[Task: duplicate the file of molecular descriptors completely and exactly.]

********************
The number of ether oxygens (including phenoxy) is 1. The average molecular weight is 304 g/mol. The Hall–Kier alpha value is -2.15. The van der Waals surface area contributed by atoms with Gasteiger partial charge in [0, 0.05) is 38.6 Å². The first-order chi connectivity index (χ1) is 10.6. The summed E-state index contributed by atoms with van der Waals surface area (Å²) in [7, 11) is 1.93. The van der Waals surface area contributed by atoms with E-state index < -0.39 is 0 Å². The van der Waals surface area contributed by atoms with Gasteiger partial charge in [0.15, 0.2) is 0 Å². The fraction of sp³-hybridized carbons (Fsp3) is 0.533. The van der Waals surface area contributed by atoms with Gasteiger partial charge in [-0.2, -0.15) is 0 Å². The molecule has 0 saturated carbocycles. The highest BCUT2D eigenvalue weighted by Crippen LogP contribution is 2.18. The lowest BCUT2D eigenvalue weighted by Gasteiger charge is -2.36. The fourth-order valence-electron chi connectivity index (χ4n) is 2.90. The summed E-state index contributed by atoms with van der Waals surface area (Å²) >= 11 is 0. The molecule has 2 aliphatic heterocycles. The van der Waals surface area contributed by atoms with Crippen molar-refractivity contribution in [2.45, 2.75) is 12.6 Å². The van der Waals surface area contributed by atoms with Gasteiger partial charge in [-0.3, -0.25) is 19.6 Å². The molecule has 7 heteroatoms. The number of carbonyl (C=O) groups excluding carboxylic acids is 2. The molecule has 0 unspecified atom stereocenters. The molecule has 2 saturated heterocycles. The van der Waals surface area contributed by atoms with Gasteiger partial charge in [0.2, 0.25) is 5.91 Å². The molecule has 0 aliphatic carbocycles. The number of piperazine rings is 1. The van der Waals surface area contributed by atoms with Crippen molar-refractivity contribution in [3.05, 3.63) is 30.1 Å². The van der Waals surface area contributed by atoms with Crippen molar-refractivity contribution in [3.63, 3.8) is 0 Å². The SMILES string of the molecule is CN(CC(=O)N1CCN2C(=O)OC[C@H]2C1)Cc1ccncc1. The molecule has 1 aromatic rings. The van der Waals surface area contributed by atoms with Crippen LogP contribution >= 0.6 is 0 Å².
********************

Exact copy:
The number of ether oxygens (including phenoxy) is 1. The average molecular weight is 304 g/mol. The Hall–Kier alpha value is -2.15. The van der Waals surface area contributed by atoms with Gasteiger partial charge in [0, 0.05) is 38.6 Å². The first-order chi connectivity index (χ1) is 10.6. The summed E-state index contributed by atoms with van der Waals surface area (Å²) in [7, 11) is 1.93. The van der Waals surface area contributed by atoms with E-state index < -0.39 is 0 Å². The van der Waals surface area contributed by atoms with Gasteiger partial charge in [0.15, 0.2) is 0 Å². The fraction of sp³-hybridized carbons (Fsp3) is 0.533. The van der Waals surface area contributed by atoms with Gasteiger partial charge in [-0.2, -0.15) is 0 Å². The molecule has 0 saturated carbocycles. The highest BCUT2D eigenvalue weighted by Crippen LogP contribution is 2.18. The lowest BCUT2D eigenvalue weighted by Gasteiger charge is -2.36. The fourth-order valence-electron chi connectivity index (χ4n) is 2.90. The summed E-state index contributed by atoms with van der Waals surface area (Å²) >= 11 is 0. The molecule has 2 aliphatic heterocycles. The van der Waals surface area contributed by atoms with Crippen molar-refractivity contribution in [2.45, 2.75) is 12.6 Å². The van der Waals surface area contributed by atoms with Gasteiger partial charge in [-0.3, -0.25) is 19.6 Å². The molecule has 7 heteroatoms. The number of carbonyl (C=O) groups excluding carboxylic acids is 2. The molecule has 0 unspecified atom stereocenters. The molecule has 2 saturated heterocycles. The van der Waals surface area contributed by atoms with Gasteiger partial charge in [0.2, 0.25) is 5.91 Å². The molecule has 0 aliphatic carbocycles. The number of piperazine rings is 1. The van der Waals surface area contributed by atoms with Crippen molar-refractivity contribution in [3.05, 3.63) is 30.1 Å². The van der Waals surface area contributed by atoms with Crippen molar-refractivity contribution in [3.63, 3.8) is 0 Å². The SMILES string of the molecule is CN(CC(=O)N1CCN2C(=O)OC[C@H]2C1)Cc1ccncc1. The molecule has 1 aromatic rings. The van der Waals surface area contributed by atoms with Crippen LogP contribution >= 0.6 is 0 Å².